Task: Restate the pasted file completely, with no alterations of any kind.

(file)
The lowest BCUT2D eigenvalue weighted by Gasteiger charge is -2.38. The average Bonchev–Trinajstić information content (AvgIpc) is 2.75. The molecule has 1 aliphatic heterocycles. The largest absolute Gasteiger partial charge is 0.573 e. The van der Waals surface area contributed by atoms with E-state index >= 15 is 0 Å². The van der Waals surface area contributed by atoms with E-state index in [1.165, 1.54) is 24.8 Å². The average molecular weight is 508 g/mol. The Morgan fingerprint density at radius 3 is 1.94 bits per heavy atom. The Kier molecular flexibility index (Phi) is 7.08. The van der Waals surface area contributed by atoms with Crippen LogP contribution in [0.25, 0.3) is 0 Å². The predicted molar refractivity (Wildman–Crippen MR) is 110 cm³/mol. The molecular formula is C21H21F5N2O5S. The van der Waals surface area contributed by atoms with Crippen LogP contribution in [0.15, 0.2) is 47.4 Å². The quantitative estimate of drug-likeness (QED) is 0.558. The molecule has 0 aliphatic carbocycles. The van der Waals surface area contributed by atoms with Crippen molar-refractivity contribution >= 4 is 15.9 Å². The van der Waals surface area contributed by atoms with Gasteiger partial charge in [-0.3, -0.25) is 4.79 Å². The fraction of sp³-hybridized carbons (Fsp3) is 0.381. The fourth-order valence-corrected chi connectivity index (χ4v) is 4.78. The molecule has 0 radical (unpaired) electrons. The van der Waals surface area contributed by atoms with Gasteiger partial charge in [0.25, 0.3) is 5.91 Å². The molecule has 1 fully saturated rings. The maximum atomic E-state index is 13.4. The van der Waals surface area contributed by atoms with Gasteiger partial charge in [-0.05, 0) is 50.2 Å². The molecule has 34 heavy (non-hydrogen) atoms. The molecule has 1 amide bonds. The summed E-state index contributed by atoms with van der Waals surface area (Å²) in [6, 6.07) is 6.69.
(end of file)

The lowest BCUT2D eigenvalue weighted by Gasteiger charge is -2.38. The average Bonchev–Trinajstić information content (AvgIpc) is 2.75. The molecule has 1 aliphatic heterocycles. The largest absolute Gasteiger partial charge is 0.573 e. The van der Waals surface area contributed by atoms with E-state index >= 15 is 0 Å². The van der Waals surface area contributed by atoms with E-state index in [1.165, 1.54) is 24.8 Å². The average molecular weight is 508 g/mol. The Morgan fingerprint density at radius 3 is 1.94 bits per heavy atom. The Kier molecular flexibility index (Phi) is 7.08. The van der Waals surface area contributed by atoms with Crippen LogP contribution in [0.25, 0.3) is 0 Å². The predicted molar refractivity (Wildman–Crippen MR) is 110 cm³/mol. The molecular formula is C21H21F5N2O5S. The van der Waals surface area contributed by atoms with Crippen LogP contribution in [0.15, 0.2) is 47.4 Å². The quantitative estimate of drug-likeness (QED) is 0.558. The molecule has 0 aliphatic carbocycles. The van der Waals surface area contributed by atoms with Crippen molar-refractivity contribution >= 4 is 15.9 Å². The van der Waals surface area contributed by atoms with Gasteiger partial charge in [-0.3, -0.25) is 4.79 Å². The fraction of sp³-hybridized carbons (Fsp3) is 0.381. The fourth-order valence-corrected chi connectivity index (χ4v) is 4.78. The molecule has 0 radical (unpaired) electrons. The van der Waals surface area contributed by atoms with Gasteiger partial charge in [0.25, 0.3) is 5.91 Å². The molecule has 1 fully saturated rings. The maximum atomic E-state index is 13.4. The van der Waals surface area contributed by atoms with Gasteiger partial charge in [-0.05, 0) is 50.2 Å². The molecule has 34 heavy (non-hydrogen) atoms. The molecule has 1 amide bonds. The summed E-state index contributed by atoms with van der Waals surface area (Å²) in [6, 6.07) is 6.69.